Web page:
Theophilus Francis Rodenbough
|Theophilus Francis Rodenbough|
T. F. Rodenbough
November 5, 1838|
|Died||December 19, 1912
|Place of burial||Easton Cemetery
|Allegiance|| United States of America
|Service/branch|| United States Army
|Years of service||1861 - 1870|
|Rank||Brevet Brigadier General|
|Commands held||2nd U.S. Cavalry|
|Awards||Medal of Honor|
Theophilus Francis Rodenbough (November 5, 1838 – December 19, 1912) was born in Easton, Pennsylvania and was a Union Army officer during the American Civil War. He received America's highest military decoration the Medal of Honor for his actions during the Gettysburg Campaign at the Battle of Trevilian Station. After his retirement from the U.S. Army in 1870, he wrote several books about military history.
On March 27, 1861, shortly before the outbreak of the American Civil War, Rodenbough was appointed a second lieutenant in the 2nd U.S. Dragoons. He was promoted to 1st lieutenant on May 14, 1861. On August 3, 1861, Rodenbough was transferred to the 2d U.S. Cavalry Regiment as the 2nd US Dragoons were renamed the 2nd US Cavalry. He was promoted to captain, U.S. Army, July 17, 1862. Rodenbough was captured at the Battle of Second Bull Run on August 31, 1862 and exchanged on September 20, 1862. He served in the campaigns of the Army of the Potomac, and as a Regular Army captain commanded the 2nd U.S. Cavalry during the Gettysburg Campaign. Rodenbough received the Medal of Honor for his efforts in the June 11, 1864 Battle of Trevilian Station, Virginia, where he was wounded. Rodebough lost his right arm in the Battle of Opequon, or Third Battle of Winchester, Virginia, on September 19, 1864. He briefly served as colonel of the 18th Pennsylvania Volunteer Cavalry Regiment between April 29, 1865 and October 31, 1865.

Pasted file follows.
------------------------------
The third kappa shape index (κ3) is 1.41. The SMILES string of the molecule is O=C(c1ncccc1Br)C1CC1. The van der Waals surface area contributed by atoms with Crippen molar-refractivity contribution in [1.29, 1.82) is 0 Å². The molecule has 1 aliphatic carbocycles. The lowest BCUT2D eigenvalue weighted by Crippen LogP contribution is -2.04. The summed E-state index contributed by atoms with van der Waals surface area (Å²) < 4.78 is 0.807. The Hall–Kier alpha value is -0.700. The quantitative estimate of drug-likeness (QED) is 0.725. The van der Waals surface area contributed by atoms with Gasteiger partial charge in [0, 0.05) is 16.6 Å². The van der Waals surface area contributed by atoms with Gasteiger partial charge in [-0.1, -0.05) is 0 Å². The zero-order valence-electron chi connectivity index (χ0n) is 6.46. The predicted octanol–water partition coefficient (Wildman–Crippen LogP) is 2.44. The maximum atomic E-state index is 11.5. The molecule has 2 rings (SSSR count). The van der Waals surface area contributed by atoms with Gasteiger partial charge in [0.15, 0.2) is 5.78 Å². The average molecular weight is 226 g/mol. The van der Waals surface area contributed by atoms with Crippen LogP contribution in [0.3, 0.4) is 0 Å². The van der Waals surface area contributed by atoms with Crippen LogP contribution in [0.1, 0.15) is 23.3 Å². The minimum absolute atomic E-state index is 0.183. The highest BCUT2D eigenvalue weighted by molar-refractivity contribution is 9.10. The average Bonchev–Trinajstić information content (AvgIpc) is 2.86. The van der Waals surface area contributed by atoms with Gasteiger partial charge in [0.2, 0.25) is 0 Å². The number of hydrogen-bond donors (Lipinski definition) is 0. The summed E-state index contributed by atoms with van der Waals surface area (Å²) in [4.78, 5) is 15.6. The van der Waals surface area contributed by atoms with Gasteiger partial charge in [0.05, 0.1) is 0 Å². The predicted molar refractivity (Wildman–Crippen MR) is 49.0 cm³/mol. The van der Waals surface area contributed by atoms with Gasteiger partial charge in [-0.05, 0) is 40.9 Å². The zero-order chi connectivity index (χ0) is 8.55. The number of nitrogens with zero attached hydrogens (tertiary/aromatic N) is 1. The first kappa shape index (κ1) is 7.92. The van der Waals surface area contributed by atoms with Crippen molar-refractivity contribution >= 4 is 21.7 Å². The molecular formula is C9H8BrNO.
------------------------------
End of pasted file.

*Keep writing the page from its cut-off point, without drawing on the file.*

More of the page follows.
Rodenbough was mustered out of the volunteer force on October 31, 1865. On January 13, 1866, President Andrew Johnson nominated Rodenbough for appointment to the brevet grade of brigadier general of volunteers, to rank from March 13, 1865, and the U.S. Senate confirmed the appointment on March 12, 1866. On July 28, 1866, Rodenbough was promoted to major, USA, and assigned to the 42nd U.S. Infantry Regiment. On July 18, 1868, President Johnson nominated Rodenbough for appointment to the brevet grade of brigadier general, U.S. Army (regular army), to rank from March 13, 1865, and the U.S. Senate confirmed the appointment on July 18, 1868. Rodenbough was unassigned after March 15, 1869. He retired in 1870 as a colonel. Afterwards, he was occupied as an author and as an employee of the Soldiers' Home in Washington, D.C., and in New York State.
He was the author of:
- From Everglade to Cañon with the Second Dragoons (1875)
- Afghanistan and the Anglo-Russian Dispute (1885)
- Uncle Sam's Medal of Honor (1886)
- Sabre and Bayonet (1897)
On April 23, 1904, Rodenbough was appointed brigadier general, USA, on the retired list. Theophilus Francis Rodenbough is interred at Easton Cemetery in Easton, Northampton County, Pennsylvania.
Medal of Honor citation 
Rank and Organization:
- Captain, 2d U.S. Cavalry. Place and date: At Trevlhan Station, Va., June 11, 1864. Entered service at: Pennsylvania. Born: November 5, 1838, Easton, Pa. Date of issue: September 21, 1893.
See also 
- Eicher, John H., and David J. Eicher, Civil War High Commands. Stanford: Stanford University Press, 2001. ISBN 0-8047-3641-3. pp. 458-459
- "Theophilus Francis Rodenbough, Medal of Honor recipient". Home of Heroes.
- Eicher, 2001, p. 756
- Eicher, 2001, p. 736
- Rodenbough, Theophilus Francis; Haskin, William L., eds. (1896). The Army of the United States [Historical Sketches of Staff and Line with Portraits of Generals-in-Chief]. New York: Maynard, Merrill, & Co. OCLC 1635675. Retrieved February 12, 2011
- "Theophilus Francis Rodenbough". Claim to Fame: Medal of Honor recipients. Find a Grave. Retrieved 2007-11-08.
- ""Civil War Medal of Honor citations" (S-Z): Rodenbough, Theophilus F.". AmericanCivilWar.com. Retrieved 2007-11-09.
- "Medal of Honor website (M-Z): Rodenbough, Theophilus F.". United States Army Center of Military History. Retrieved 2007-11-09.